Lisa Jewell gives a sparkling insight into a life-changing decision

The Making of Us Lisa Jewell Random House, �12.99

One of the country’s bestselling authors of popular fiction, this veteran of the ‘chick-lit’ era seems to be maturing into Joanna Trollope – and I mean that as a compliment.

The Queen of the aga saga is famed for her incisive psychological narratives charting the seismic impact of everyday dramas like divorce, bereavement, affairs and adoption on mostly middle class folk.

Here Jewell burrows into the emotionally-fraught issue of donor insemination, in the light of recent developments that the children born of sperm and egg donation have the right to know the identity of their biological parents.

While I’m not convinced Jewell is as nifty as Trollope at turning a compelling character, or channelling their emotional crises into gripping confrontations, she carries us along in absorbing fashion, plaiting together the lives of half a dozen disparate but crucially connected people from a wider social spectrum than Trollope habitually musters.

Daniel Blanchard is a French doctor, whose reasons for donating sperm remain rather oblique.

At one point we’re told he needed the money. It’s also possible atonement for a case of medical malpractice that, a trifle unconvincingly, led him to leave France and cut off all contact with his family.

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Three decades on, he’s dying of cancer, reflecting on a childless life that has shunned intimate relationships. He urges girlfriend Maggie to contact the four children who resulted from his donation so he can meet them before he expires.

Lydia’s the multi-millionaire with a tragic past and isolated present, who returns to her native Wales to face the childhood trauma of her mother’s early death.

Dean is an under confident young father, thrust into single parenthood when his partner dies in childbirth, who must convince himself he’s worthy to raise his own daughter.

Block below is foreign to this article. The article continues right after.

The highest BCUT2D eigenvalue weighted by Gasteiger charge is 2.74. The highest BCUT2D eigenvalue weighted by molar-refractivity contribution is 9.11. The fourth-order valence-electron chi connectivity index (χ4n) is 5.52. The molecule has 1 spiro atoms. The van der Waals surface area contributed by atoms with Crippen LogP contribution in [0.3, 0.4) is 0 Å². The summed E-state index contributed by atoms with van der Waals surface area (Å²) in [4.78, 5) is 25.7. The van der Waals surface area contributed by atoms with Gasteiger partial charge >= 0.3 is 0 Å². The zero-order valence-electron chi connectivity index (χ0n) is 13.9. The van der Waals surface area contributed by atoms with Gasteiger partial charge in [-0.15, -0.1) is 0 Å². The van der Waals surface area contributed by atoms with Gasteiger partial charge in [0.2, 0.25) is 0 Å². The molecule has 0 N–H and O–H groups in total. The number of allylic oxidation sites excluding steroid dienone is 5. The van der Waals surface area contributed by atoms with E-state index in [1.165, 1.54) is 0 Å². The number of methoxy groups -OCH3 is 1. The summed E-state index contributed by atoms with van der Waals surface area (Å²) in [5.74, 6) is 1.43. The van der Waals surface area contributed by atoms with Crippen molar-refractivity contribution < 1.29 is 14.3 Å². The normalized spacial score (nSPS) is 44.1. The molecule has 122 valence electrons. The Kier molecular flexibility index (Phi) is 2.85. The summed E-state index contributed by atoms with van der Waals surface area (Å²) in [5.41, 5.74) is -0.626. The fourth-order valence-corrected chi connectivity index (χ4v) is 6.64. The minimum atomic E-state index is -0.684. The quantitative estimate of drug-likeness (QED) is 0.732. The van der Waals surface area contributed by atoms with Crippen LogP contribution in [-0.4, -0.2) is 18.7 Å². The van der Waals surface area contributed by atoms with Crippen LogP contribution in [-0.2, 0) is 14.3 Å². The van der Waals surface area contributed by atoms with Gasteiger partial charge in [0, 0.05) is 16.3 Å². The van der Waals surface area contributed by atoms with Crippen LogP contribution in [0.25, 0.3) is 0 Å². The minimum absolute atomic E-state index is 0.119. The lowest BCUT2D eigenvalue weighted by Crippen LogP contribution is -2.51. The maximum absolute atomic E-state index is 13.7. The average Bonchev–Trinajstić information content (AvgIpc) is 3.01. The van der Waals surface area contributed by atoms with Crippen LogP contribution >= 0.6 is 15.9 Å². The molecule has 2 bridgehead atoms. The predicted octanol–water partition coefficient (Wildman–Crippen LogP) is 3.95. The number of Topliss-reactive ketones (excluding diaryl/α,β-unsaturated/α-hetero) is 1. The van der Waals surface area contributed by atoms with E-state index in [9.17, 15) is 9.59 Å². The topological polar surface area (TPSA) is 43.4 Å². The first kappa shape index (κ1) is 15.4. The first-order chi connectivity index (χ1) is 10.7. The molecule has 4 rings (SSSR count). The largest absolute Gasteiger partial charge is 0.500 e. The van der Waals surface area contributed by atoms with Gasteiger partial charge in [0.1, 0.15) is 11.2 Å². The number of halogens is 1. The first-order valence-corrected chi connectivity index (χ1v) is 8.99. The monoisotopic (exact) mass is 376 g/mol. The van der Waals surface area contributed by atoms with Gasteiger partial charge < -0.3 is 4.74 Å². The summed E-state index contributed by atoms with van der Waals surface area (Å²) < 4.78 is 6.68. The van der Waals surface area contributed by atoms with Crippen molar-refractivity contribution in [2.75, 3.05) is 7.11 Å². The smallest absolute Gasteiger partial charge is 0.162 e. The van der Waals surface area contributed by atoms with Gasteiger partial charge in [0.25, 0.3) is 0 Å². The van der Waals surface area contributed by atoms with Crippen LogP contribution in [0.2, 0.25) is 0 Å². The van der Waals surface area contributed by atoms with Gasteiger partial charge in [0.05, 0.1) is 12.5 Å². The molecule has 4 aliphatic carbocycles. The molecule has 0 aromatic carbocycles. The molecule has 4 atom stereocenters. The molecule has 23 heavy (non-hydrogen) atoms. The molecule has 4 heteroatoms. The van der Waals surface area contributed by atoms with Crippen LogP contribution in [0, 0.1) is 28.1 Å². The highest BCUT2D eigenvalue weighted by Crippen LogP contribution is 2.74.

And Robyn is the irritatingly perfect medical student whose world is rocked by her first love and the realisation she may not be as special as she thinks.

All three sign up to the donor registry for differing reasons and are forced to grapple with what it means to be a parent, sibling, and child, and how far biology matters over nurture.

Jewell misses a trick in under-exploring the motivations of the men and women who chose to have children via sperm donation (Trollope would’ve). One of the most vibrantly written chapters introduces us to Lydia’s lively Welsh mum Glenys, who secretly inseminates herself rather than confront her macho husband with his infertility. But she’s written out by page 10. Dean’s mother was a single 40-year-old who chose to go it alone, and Robyn’s a bereaved mother of two dead daughters who wanted to avoid the deadly genetic disease carried in her husband’s DNA. But we hear little of either.

The West Hampstead author cannot disguise the fact that some characters, (Robyn and the menopausal Maggie) are under drawn and a shade unsympathetic. And she deploys at least one plot twist that stretches credulity.

But this is an entertaining read that offers thoughtful insight into an issue that our increasing reliance on fertility medicine will surely render more common.